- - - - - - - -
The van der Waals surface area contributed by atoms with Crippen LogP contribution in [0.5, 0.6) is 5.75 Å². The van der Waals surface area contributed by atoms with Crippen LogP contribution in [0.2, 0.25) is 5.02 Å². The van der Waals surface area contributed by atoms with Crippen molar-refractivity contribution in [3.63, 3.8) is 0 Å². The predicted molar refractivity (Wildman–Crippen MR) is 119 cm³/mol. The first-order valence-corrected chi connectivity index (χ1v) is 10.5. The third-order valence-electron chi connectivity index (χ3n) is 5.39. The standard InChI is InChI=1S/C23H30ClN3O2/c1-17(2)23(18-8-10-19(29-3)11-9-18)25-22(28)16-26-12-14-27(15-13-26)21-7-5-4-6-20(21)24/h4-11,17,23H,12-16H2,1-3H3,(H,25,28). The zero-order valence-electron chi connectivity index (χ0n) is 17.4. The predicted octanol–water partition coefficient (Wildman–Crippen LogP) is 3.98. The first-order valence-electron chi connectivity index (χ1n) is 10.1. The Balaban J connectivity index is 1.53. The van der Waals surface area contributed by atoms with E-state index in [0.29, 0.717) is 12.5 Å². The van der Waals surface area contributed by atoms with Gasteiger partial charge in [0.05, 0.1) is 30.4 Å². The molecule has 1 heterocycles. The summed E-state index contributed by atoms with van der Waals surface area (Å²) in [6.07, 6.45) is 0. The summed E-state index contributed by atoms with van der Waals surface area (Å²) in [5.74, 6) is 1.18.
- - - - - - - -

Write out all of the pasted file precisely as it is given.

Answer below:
The van der Waals surface area contributed by atoms with Crippen LogP contribution in [0.5, 0.6) is 5.75 Å². The van der Waals surface area contributed by atoms with Crippen LogP contribution in [0.2, 0.25) is 5.02 Å². The van der Waals surface area contributed by atoms with Crippen molar-refractivity contribution in [3.63, 3.8) is 0 Å². The predicted molar refractivity (Wildman–Crippen MR) is 119 cm³/mol. The first-order valence-corrected chi connectivity index (χ1v) is 10.5. The third-order valence-electron chi connectivity index (χ3n) is 5.39. The standard InChI is InChI=1S/C23H30ClN3O2/c1-17(2)23(18-8-10-19(29-3)11-9-18)25-22(28)16-26-12-14-27(15-13-26)21-7-5-4-6-20(21)24/h4-11,17,23H,12-16H2,1-3H3,(H,25,28). The zero-order valence-electron chi connectivity index (χ0n) is 17.4. The predicted octanol–water partition coefficient (Wildman–Crippen LogP) is 3.98. The first-order valence-electron chi connectivity index (χ1n) is 10.1. The Balaban J connectivity index is 1.53. The van der Waals surface area contributed by atoms with E-state index in [0.29, 0.717) is 12.5 Å². The van der Waals surface area contributed by atoms with Gasteiger partial charge in [0.05, 0.1) is 30.4 Å². The molecule has 1 heterocycles. The summed E-state index contributed by atoms with van der Waals surface area (Å²) in [6.07, 6.45) is 0. The summed E-state index contributed by atoms with van der Waals surface area (Å²) in [5.74, 6) is 1.18.